Voices of First Responders Examining Public Safety Communication Problems and Requested Functionality: Findings from User-Centered Interviews, Phase 1, Volume 2.1
Shanee T. Dawkins, Yee-Yin Choong, Mary F. Theofanos, Kristen Greene, Susanne M. Furman, Michelle P. Steves, Sandra S. Prettyman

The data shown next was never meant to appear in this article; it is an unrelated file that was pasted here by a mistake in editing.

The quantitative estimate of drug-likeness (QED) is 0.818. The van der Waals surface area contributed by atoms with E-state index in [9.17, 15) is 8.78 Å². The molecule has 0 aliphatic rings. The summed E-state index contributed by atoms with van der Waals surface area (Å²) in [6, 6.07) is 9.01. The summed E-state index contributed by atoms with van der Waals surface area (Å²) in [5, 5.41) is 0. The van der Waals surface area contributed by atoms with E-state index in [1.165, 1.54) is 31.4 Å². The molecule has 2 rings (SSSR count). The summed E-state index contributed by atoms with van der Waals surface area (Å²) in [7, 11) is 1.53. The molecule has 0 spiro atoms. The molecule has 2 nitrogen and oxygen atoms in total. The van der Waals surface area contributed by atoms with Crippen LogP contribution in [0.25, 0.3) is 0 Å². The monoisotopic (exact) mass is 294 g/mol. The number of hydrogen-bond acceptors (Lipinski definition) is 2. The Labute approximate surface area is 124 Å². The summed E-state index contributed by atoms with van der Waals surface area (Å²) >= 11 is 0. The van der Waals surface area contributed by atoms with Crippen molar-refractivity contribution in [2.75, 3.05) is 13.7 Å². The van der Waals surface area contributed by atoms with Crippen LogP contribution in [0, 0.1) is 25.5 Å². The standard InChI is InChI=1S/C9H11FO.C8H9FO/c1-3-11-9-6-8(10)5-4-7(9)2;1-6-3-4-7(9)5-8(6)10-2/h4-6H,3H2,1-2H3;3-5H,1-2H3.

The public safety community has a unique opportunity to improve communication technology for incident response with the creation of the national public safety broadband network (NPSBN). Understanding the problems currently being experienced by first responders with communication technology as well as first responders' communication technology requests provides the basis for addressing and developing solutions to improve public safety communication. The National Institute of Standards and Technology Public Safety Communications Research usability team has conducted in-depth interviews with approximately 200 first responders representing 13 states in eight Federal Emergency Management Agency (FEMA) regions. The population sample includes urban, suburban, and rural locations, and various levels in the chain of command within the fire, law enforcement, emergency medical services, and communications center disciplines. This Volume 2 report is the second in a series of reports documenting the findings. A qualitative analysis of the transcribed interview data revealed thousands of problems currently being experienced by first responders and new functionality requests. Further analysis, with respect to current problems identified 25 distinct categories, with 1 729 nist-quotes categorized across the four domains. The new functionality request data analysis resulted in 1 143 categorized nist-quotes belonging to 18 categories. From the problems and requested functionality data, three major themes across the public safety landscape were identified in addition to discipline-specific topics that need to be addressed as future communication technology for first responders develops.